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Logic Gate

A logic gate is an arrangement of switches and can be constructed using mechanical components, relays, vacuum tubes or transistors. A logic gate is a physical device implementing a Boolean function such as the logical AND, OR and NOT operations. A logic gate performs a logical operation on one or more inputs, and produces a distinct single output. The implementation for each Boolean operation requires a different design of the respective logic gate. Thus an AND gate has to be build in a different way from an OR gate. Some operators are implemented by breaking them down into a logically equivalent combination of 2 or more other logic gates. Logic gates can be cascaded in the same way that Boolean functions can be composed to produce more complex logic functions.
The output of a logic gate can be feed back as input and thereby other logic gates can be controlled. This makes the digital machine perform a 'sequence' of operations. The simplest sequential system is probably a flip-flop, a mechanism that represents a binary digit or "bit". Logic gates today are primarily implemented using diodes or transistors acting as electronic switches. Microprocessors are composed of logic circuits, which may contain more than 100 million gates.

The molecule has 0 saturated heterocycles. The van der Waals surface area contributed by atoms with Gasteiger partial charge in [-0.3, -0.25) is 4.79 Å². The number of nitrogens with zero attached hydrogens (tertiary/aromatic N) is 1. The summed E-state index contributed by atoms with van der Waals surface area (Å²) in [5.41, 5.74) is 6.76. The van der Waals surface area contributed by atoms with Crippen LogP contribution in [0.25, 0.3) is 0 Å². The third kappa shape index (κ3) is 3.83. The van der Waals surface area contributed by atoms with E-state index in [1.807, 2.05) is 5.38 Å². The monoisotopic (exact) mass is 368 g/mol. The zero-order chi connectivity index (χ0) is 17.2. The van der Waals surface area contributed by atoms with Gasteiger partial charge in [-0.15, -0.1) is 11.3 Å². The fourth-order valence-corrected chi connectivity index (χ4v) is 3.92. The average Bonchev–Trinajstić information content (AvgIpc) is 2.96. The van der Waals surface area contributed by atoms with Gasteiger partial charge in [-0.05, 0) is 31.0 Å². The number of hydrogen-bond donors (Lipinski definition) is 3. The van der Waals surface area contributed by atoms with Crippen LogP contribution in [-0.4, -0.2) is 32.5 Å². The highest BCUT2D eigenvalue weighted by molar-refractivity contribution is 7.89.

Konrad Zuse built the Z1 using mechanical logic gates. After building the Z1 Helmut Schreyer advised Konrad Zuse to use vacuum tubes for the Z2 in favor of mechanical means. Zuse decided to use relays instead because electronic components were too expensive for him at that time. The Z2, Z3 and Z4 therefore utilized relay logic gates. The Z22 was the first computer developed by Konrad Zuse's company that used vacuum tube logic gates. With the Z23 they were substituted with transistor logic gates which were employed in all following computer models such as the Z31.

cf. Wikipedia